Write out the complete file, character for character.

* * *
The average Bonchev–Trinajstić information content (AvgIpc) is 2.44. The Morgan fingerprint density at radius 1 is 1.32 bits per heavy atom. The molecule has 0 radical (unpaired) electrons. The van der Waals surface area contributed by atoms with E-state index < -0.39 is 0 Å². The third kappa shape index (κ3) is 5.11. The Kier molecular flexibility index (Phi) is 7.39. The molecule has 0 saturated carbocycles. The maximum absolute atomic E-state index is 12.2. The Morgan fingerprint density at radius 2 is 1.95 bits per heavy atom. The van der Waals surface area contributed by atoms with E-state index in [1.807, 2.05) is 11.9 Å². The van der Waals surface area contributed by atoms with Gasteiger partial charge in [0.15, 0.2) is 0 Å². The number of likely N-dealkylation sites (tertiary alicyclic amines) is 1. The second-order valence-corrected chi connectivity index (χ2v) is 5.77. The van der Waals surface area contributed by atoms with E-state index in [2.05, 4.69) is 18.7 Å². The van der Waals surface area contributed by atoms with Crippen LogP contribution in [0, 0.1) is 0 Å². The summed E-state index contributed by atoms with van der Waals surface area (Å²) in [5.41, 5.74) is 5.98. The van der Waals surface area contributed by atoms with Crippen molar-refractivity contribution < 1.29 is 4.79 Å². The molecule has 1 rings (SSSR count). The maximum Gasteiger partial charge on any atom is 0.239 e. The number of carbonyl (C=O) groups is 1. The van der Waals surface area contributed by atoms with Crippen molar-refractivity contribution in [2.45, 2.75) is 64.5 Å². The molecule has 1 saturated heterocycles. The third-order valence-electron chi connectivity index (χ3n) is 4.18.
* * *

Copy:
The average Bonchev–Trinajstić information content (AvgIpc) is 2.44. The Morgan fingerprint density at radius 1 is 1.32 bits per heavy atom. The molecule has 0 radical (unpaired) electrons. The van der Waals surface area contributed by atoms with E-state index < -0.39 is 0 Å². The third kappa shape index (κ3) is 5.11. The Kier molecular flexibility index (Phi) is 7.39. The molecule has 0 saturated carbocycles. The maximum absolute atomic E-state index is 12.2. The Morgan fingerprint density at radius 2 is 1.95 bits per heavy atom. The van der Waals surface area contributed by atoms with E-state index in [1.807, 2.05) is 11.9 Å². The van der Waals surface area contributed by atoms with Gasteiger partial charge in [0.15, 0.2) is 0 Å². The number of likely N-dealkylation sites (tertiary alicyclic amines) is 1. The second-order valence-corrected chi connectivity index (χ2v) is 5.77. The van der Waals surface area contributed by atoms with E-state index in [2.05, 4.69) is 18.7 Å². The van der Waals surface area contributed by atoms with Crippen LogP contribution in [0, 0.1) is 0 Å². The summed E-state index contributed by atoms with van der Waals surface area (Å²) in [5.41, 5.74) is 5.98. The van der Waals surface area contributed by atoms with Crippen molar-refractivity contribution < 1.29 is 4.79 Å². The molecule has 1 rings (SSSR count). The maximum Gasteiger partial charge on any atom is 0.239 e. The number of carbonyl (C=O) groups is 1. The van der Waals surface area contributed by atoms with Crippen molar-refractivity contribution in [2.45, 2.75) is 64.5 Å². The molecule has 1 saturated heterocycles. The third-order valence-electron chi connectivity index (χ3n) is 4.18.